I've read about problems with feedhold in arcs so always feedhold on a straight edge. But I was definitely on the straight bit about half way along the top edge when I pressed feedhold. About line 930. It was some way off getting to the G2 ARC at the corner. When I hit start the machine went up in +Y and snapped the tool clean off.
I've loaded the file onto my house PC (hence the DROs are all zero!) Here is the first one:
This time, on the same part, I was cutting along a straight edge at the bottom, -X direction, when I hit feedhold. It had just done line 1060. This time cycle start moved the machine in +Y. I hit e-stop straight away this time and recovered it. However, there was a gouge in the work piece (!). It's cosmetic but annoying none-the-less.
Looking at the gcode shows another set of linear moves, followed by a G2 arc radius at the corner:
I'll go back to the CAD and see if there are repeat nodes in the geometry as a start, but I'm confused by this as I've used feedhold for years and not had this problem. Now twice on the same part!
I went to Mach3 website in case there was a later version - but it's still R3.0.43.066 I which is what I am running now.
OK, the reason for the repeat straight moves is that there are tabs on those sides. Vectric obviously adds those moves in on every pass, but only adds the Z up and over move when the required depth is met. However, I was nowhere near the depth to create the tabs (they are only 2mm high) so that might be a coincidence. So, still confused about what is going on . . .
EDIT2 / side note:
I've had to do a few 'run from here' operations after hitting the e-stop recently. It is probably out of position as it could be mid-step so I've found you need to:
1. Raise the tool right out of the workpiece
2. Re-home the machine
3. Press 'run from here' on the line you e-stopped on
4. It will show you the required resume coordinates in a window. Before accepting these you should jog or MDI to the X and Y positions it shows. If you do not it will try to move straight to that location which could be through a clamp or the workpiece etc. if you are low. This has caught me out a couple of times!
5. Press OK and it will rapid down in Z to the position it got to when the e-stop was pressed
6. Start the spindle (or there is a check box if you use spindle control from Mach)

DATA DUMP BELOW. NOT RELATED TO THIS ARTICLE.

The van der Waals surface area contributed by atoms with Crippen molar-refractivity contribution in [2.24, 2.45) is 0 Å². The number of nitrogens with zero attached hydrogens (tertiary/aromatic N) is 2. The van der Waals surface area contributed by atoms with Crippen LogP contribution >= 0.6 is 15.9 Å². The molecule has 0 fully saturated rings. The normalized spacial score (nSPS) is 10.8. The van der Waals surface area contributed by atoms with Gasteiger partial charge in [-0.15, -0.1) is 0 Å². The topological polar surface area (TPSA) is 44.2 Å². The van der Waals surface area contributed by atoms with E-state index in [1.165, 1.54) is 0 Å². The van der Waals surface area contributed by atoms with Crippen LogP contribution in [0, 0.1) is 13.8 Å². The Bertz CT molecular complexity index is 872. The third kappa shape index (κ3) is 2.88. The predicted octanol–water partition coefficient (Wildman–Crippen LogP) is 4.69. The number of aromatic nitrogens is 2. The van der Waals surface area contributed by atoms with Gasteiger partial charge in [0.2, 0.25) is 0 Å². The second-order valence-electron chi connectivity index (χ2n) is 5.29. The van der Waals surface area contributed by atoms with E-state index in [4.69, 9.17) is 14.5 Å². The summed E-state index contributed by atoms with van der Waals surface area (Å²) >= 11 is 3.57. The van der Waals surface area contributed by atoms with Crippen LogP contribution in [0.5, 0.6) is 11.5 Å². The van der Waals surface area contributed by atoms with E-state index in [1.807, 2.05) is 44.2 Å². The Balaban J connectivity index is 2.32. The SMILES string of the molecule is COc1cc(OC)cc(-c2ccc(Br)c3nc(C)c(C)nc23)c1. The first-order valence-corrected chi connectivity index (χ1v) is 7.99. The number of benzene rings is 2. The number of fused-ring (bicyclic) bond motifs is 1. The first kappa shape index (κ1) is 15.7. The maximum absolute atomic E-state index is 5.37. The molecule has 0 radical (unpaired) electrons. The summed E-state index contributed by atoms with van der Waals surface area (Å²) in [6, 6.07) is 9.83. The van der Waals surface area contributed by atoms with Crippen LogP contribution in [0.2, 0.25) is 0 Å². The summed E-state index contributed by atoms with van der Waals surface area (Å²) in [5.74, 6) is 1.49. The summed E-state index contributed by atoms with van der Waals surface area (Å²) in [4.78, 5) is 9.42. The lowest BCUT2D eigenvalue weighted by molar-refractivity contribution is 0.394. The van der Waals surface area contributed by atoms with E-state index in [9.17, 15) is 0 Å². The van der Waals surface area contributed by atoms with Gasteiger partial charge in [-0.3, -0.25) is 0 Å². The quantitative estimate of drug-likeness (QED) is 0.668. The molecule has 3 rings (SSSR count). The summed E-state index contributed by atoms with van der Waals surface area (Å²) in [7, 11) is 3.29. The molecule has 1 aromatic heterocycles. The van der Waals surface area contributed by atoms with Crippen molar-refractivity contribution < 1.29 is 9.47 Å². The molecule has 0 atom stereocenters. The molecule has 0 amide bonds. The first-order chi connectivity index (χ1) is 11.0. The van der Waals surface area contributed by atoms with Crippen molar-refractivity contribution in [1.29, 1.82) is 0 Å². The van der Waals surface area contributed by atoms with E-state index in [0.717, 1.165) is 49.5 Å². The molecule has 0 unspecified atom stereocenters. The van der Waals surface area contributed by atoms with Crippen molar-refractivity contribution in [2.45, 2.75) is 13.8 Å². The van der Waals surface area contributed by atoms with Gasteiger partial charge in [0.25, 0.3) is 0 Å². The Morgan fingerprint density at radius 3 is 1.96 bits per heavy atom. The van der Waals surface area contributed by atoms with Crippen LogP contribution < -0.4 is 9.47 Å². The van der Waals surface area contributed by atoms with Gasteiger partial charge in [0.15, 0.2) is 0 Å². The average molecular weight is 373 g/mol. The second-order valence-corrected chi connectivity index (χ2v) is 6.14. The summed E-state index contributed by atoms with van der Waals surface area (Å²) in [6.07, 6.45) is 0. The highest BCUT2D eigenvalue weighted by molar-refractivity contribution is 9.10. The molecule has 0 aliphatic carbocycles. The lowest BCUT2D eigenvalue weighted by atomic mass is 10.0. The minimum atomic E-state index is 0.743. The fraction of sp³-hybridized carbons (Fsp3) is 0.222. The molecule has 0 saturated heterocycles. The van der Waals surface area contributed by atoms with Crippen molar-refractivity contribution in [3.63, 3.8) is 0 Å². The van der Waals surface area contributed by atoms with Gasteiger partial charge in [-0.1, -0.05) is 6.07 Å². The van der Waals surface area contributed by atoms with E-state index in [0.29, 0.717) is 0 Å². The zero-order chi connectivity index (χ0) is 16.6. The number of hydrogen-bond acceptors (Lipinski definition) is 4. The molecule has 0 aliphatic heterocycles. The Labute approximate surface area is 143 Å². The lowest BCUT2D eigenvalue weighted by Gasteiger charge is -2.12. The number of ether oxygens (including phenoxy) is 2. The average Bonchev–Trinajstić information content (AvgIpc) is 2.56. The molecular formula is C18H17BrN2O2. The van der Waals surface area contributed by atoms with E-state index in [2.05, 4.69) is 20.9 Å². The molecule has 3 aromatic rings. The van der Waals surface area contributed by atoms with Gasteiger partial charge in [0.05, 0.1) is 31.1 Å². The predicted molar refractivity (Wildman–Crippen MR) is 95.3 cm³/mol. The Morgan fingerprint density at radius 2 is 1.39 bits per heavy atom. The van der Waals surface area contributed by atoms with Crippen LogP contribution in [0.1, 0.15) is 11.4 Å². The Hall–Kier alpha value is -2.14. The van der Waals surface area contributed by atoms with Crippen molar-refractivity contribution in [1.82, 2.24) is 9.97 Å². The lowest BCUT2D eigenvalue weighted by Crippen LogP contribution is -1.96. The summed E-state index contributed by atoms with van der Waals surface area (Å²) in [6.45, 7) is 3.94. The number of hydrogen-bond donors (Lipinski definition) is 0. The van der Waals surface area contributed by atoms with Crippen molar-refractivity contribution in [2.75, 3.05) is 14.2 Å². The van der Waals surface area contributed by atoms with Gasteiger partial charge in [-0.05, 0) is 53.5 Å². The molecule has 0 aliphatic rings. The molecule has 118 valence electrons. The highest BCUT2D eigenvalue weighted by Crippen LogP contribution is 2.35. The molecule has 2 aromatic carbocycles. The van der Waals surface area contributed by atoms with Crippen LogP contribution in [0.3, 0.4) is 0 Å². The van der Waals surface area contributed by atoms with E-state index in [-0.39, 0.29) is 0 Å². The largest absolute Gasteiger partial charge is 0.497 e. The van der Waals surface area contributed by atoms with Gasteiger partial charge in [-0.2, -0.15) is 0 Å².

7. Hit cycle start
Last edited by routercnc; 16-03-2016 at 09:29 PM. Reason: more info
Some pictures of the matching 2nd upper end part - cleaned, drilled tapped and finished:
Then onto the next set of parts. Bed cleaned down and a new 10mm plate ready to cut out 4off bracket plates:
Small pockets cut and holes spotted in all 4 parts:
First one cut out:
Last one cut out:
Opening up the light cnc spots with the same 6mm spot drill:
First pair of them cleaned up, drilled out, counterbored:
The counterbore in each part was a bit nerve racking as it is to take an M8 cap head slightly under flush. This means a depth of 8.1mm in a 10mm part, which leaves just 1.9mm left. Although I had my DRO set on the drill press you still drill them blind and need to trust in the gauge not to go all the way through! I guess I could have used the depth stop nuts as a backup.
Second pair straight off the machine ready for drilling:
Finished the 2nd pair off, cleaned up, holes drilled etc.
These are the corner pieces on the gantry-
Not that exciting so I thought I'd also post another way I just tried out of tapping the threads in those parts (well starting them at least) which is much quicker. I started with one of these tapping chucks from RDG tools - designed to either replace the drill press chuck or for use in the tailstock of a lathe. It has a tommy bar and the chuck is free to rotate and slide inside the morse taper housing:
Link below (they are also on e-bay)
Although you are supposed to tap out the existing chuck and replace it with this one I didn't want to keep swapping them over. I'd looked these over at a show so knew that the MT3 taper comes off the chuck leaving a 12mm straight rod - perfect :
Because the 12mm rod was greased I put it inside a plastic bag (to stop the grease going onto the chuck jaws) and then put in lightly in the chuck - just enough to hold it but still allow it to rotate and slide up and down:
Here it is well into tapping the M5 thread:
This takes seconds to do and you can feel the bite / back off and reduce the risk of breaking the tap.
Note that the drill press is NOT powered - I'm using the tommy bar to rotate it manually.
This worked really well, was very quick, and created threads which were perpendicular to the face. I finished them off by putting the parts in a vice and using a cordless drill.
I think the plastic will not last long, it started has started to tear already, so one option is to make a metal adapter tube which is clamped in the drill press chuck at the top, and contains a long bored out 12.05mm dia or so hole in the bottom to hold the greased rod on the end of the tapping chuck. If the bore is a good fit and there is grease in there it should stop the chuck falling out when you raise the drill press.
To have something set up permanently I might even modify a cheap drill press/stand (the ones where you put a mains drill in) to house a long rod attached to the drill chuck - a bit like the Arc Euro ones but their's only goes to about 6mm or so tap size whereas this goes to 13mm.